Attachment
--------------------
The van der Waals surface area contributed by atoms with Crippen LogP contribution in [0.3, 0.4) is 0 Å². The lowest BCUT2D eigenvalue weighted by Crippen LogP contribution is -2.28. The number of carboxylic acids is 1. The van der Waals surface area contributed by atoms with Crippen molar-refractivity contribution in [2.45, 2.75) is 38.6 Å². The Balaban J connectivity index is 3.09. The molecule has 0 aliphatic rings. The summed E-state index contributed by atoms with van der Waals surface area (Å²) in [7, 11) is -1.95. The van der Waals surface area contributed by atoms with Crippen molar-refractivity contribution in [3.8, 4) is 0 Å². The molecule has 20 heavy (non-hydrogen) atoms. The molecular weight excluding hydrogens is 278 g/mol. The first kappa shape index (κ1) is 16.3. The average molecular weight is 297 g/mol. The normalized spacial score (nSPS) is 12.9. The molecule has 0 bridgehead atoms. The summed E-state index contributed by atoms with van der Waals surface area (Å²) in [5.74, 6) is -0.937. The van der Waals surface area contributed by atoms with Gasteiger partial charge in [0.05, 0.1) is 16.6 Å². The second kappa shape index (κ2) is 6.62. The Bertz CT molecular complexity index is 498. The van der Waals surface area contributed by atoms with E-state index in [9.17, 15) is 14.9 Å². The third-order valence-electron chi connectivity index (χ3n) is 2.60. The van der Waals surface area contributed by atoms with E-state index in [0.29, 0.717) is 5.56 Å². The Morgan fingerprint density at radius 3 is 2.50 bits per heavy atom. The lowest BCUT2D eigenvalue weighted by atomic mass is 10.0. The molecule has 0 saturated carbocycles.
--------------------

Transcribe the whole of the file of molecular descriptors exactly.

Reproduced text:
The van der Waals surface area contributed by atoms with Crippen LogP contribution in [0.3, 0.4) is 0 Å². The lowest BCUT2D eigenvalue weighted by Crippen LogP contribution is -2.28. The number of carboxylic acids is 1. The van der Waals surface area contributed by atoms with Crippen molar-refractivity contribution in [2.45, 2.75) is 38.6 Å². The Balaban J connectivity index is 3.09. The molecule has 0 aliphatic rings. The summed E-state index contributed by atoms with van der Waals surface area (Å²) in [7, 11) is -1.95. The van der Waals surface area contributed by atoms with Crippen molar-refractivity contribution in [3.8, 4) is 0 Å². The molecule has 20 heavy (non-hydrogen) atoms. The molecular weight excluding hydrogens is 278 g/mol. The first kappa shape index (κ1) is 16.3. The average molecular weight is 297 g/mol. The normalized spacial score (nSPS) is 12.9. The molecule has 0 bridgehead atoms. The summed E-state index contributed by atoms with van der Waals surface area (Å²) in [5.74, 6) is -0.937. The van der Waals surface area contributed by atoms with Gasteiger partial charge in [0.05, 0.1) is 16.6 Å². The second kappa shape index (κ2) is 6.62. The Bertz CT molecular complexity index is 498. The van der Waals surface area contributed by atoms with E-state index in [9.17, 15) is 14.9 Å². The third-order valence-electron chi connectivity index (χ3n) is 2.60. The van der Waals surface area contributed by atoms with E-state index in [0.29, 0.717) is 5.56 Å². The Morgan fingerprint density at radius 3 is 2.50 bits per heavy atom. The lowest BCUT2D eigenvalue weighted by atomic mass is 10.0. The molecule has 0 saturated carbocycles.